Longbeach Village resident Michael Drake recalls a moment from Sunday when a woman passed through his neighborhood to show a friend the Longboat Key Center for the Arts.
Though the woman had grown up near the Key, she had not visited in years. Drake said she was shocked and saddened to see the arts center in a demolished state.
When Drake, president of the Key’s Historical Society, told the woman of his organization’s initiative to move two historic cottages from the arts center site, he said she was overjoyed.
“She almost started crying,” Drake said. “She was so happy.”
Drake said the woman’s reaction is a sentiment shared by many Key residents and visitors, who are eager to see relics of Longboat’s history preserved in a time when much of the past is being replaced.
In June, developer Jim Clabaugh purchased the 2.3-acre arts center site from Ringling College for $1.85 million. Clabaugh intends to construct 12 single-family homes on the land.
The same month, Drake began raising money to relocate the two cottages, which were built in the 1930s as part of the Whitney Resort, to make them a headquarters for the Historical Society.
Now, Drake is one step closer to that goal. On Aug. 10, the larger of the two cottages was moved to its new location, a 0.44 acre plot at 521 Broadway St. The smaller cottage followed on Tuesday.
“I’ve never had a doubt that it was going to happen,” Drake said. “I couldn’t be happier.”
Drake contracted Johnson Housemoving to relocate the cottages to the new site, about a quarter of a mile from the former arts center property. For the move, the larger cottage was separated into two pieces and reattached at its new location.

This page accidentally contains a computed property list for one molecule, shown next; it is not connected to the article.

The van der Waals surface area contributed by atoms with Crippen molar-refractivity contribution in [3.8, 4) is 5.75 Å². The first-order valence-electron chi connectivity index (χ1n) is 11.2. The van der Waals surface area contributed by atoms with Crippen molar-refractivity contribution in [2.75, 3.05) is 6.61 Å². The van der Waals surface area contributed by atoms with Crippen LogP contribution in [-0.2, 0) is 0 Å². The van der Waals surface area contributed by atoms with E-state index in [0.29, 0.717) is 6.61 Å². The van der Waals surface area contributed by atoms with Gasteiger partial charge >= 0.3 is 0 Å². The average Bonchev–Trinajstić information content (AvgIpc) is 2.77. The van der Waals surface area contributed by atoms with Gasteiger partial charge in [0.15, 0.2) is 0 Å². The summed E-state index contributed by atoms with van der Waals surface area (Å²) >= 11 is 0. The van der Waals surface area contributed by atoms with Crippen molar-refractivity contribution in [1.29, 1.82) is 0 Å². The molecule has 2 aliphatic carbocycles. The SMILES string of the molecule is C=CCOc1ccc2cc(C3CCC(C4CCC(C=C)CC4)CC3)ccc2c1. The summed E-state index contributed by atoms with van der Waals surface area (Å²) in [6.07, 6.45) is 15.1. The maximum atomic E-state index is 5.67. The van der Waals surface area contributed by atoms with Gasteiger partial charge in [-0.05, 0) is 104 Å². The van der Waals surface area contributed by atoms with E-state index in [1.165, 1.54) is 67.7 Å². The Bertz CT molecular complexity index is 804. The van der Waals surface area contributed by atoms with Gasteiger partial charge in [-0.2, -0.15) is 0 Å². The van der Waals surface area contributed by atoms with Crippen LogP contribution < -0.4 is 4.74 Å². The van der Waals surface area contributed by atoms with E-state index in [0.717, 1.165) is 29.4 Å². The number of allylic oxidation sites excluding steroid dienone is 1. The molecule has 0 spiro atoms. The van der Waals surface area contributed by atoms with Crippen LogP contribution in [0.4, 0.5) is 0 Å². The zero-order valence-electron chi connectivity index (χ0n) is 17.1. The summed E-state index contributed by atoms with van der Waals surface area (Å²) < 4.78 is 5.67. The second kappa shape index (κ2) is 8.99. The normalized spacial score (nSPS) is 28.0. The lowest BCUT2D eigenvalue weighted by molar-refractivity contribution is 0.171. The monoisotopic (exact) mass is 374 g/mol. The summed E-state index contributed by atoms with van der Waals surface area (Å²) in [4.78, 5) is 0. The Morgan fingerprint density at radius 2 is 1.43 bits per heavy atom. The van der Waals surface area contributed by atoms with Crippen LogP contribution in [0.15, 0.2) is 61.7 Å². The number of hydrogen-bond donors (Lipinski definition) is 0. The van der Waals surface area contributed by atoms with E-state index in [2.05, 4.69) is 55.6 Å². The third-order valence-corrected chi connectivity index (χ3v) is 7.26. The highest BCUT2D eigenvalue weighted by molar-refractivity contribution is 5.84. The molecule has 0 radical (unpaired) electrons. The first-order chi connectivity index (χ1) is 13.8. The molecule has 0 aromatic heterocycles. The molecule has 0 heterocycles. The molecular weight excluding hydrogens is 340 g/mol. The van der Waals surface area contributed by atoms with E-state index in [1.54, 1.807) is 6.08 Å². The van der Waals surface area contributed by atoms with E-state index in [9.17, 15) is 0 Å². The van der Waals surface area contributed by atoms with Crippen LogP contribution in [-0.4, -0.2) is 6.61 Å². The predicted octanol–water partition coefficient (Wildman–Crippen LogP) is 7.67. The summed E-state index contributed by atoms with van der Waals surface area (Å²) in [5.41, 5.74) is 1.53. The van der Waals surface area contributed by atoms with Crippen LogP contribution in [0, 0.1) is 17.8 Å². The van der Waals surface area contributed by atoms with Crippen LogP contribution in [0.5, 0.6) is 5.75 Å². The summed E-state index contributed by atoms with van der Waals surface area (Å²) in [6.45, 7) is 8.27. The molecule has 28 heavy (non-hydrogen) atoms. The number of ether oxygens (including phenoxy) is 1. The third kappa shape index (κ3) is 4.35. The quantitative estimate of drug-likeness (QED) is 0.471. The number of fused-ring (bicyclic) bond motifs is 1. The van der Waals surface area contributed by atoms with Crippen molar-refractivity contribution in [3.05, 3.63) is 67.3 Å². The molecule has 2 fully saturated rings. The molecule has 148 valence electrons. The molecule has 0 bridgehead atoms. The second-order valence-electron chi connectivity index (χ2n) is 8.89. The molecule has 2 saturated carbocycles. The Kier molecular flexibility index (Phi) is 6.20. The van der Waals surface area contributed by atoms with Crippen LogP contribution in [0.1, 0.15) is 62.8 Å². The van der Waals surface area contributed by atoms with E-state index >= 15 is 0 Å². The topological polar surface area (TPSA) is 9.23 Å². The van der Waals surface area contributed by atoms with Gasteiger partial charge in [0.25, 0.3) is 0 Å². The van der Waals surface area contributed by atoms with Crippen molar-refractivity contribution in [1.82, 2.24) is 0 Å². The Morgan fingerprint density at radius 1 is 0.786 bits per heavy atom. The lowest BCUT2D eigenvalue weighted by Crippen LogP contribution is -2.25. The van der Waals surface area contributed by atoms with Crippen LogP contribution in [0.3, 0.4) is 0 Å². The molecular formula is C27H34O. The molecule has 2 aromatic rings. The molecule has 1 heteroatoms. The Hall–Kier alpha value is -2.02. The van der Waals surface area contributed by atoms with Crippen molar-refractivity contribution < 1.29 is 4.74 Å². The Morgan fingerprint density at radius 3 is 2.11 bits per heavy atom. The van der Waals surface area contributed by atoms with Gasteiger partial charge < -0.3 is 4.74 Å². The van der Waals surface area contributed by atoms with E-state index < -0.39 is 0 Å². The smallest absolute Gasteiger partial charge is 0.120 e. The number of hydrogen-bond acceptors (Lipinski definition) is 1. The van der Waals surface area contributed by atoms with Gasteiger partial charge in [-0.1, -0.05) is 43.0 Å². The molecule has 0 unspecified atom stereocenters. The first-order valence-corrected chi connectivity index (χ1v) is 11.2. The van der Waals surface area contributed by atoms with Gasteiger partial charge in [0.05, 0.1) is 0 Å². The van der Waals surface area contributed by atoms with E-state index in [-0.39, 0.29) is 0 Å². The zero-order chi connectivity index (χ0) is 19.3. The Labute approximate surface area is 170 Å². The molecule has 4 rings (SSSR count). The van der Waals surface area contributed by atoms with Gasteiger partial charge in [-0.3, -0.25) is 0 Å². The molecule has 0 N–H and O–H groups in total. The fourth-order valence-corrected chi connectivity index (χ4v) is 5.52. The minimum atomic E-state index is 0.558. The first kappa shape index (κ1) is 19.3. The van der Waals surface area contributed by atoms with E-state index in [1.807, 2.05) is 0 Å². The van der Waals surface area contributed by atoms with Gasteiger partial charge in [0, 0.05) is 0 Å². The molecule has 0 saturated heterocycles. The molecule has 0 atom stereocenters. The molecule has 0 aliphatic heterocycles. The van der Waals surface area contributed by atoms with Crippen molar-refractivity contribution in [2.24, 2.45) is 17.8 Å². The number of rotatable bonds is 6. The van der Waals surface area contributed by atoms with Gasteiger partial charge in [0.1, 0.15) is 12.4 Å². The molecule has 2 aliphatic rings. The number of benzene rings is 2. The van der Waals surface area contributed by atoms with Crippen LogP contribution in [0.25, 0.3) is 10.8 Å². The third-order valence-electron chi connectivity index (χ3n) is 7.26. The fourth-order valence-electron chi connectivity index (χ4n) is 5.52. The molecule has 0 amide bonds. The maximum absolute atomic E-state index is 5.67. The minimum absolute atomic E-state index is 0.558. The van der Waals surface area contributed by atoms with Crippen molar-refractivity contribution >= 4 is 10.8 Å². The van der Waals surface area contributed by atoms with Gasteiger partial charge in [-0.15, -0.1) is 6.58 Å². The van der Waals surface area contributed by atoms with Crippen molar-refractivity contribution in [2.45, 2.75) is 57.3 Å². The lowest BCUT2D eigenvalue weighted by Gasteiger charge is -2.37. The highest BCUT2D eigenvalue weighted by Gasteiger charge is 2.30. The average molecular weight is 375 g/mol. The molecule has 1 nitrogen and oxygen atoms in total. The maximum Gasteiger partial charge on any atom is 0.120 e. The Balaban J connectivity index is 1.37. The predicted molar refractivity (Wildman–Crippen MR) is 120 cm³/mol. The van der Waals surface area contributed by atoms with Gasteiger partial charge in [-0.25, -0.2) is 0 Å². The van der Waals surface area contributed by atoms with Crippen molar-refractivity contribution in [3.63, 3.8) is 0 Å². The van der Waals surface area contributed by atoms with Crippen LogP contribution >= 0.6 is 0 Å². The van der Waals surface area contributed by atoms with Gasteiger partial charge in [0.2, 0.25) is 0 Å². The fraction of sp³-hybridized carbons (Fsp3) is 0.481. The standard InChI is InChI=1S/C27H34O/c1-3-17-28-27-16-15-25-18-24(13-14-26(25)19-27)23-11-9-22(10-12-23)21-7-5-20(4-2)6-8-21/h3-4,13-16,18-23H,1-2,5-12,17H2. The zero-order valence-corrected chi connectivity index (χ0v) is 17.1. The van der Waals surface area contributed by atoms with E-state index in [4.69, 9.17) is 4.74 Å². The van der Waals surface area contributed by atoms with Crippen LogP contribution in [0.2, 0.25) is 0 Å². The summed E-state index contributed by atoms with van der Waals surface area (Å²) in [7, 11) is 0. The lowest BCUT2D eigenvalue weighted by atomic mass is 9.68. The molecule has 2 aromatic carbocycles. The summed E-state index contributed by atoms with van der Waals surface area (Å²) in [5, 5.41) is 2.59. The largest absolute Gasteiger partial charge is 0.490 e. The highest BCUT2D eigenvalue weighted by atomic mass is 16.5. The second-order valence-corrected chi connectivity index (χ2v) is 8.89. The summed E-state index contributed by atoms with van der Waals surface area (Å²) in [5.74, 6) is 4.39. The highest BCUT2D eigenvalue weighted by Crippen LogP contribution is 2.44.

At 521 Broadway St., the smaller cottage, which is about 380 square feet, will one day be used as a museum for the society’s materials, including artifacts and photos. Drake envisions the larger, 1,100-square-foot cottage as a place for gatherings and meetings, as well as a space for the Historical Society to conduct its programs.
In March, north end resident group LBK North began a public discussion about the possibility of the town relocating the larger of the two cottages to a former gas station property across the street from Drake’s proposed location. That site is no longer available.
Vice Mayor Ed Zunz said he sees the move as a positive change.
“I think it’s good that (the cottages are) being saved,” Zunz said. “This is certainly the second-best arrangement. I hope it works out well.”
Drake emphasized that there is still a lot of work to do.
“Donations are key,” he said.
The Historical Society’s initiative includes two phases of fundraising. The goal of the first phase is to gather $100,000 for moving costs and securing the cottages on foundations on the new site.
As of this week, the organization had raised $61,000. Drake aims to have the new foundations constructed by early September.
The target for the second fundraising phase is to raise $450,000 to ultimately acquire the property at 521 Broadway St. for the Historical Society.
Planning, Zoning and Building Director Alaina Ray said the lot is zoned for residential use, but the historical society could apply for a special exception to the code for nonprofit organizations.
The exception would need to be approved by the Planning and Zoning Board.
To donate to the Longboat Key Historical Society:
Longboat Key Historical Society
260 Bay Isles Road
P.O. BOX 8744
Longboat Key, FL 34228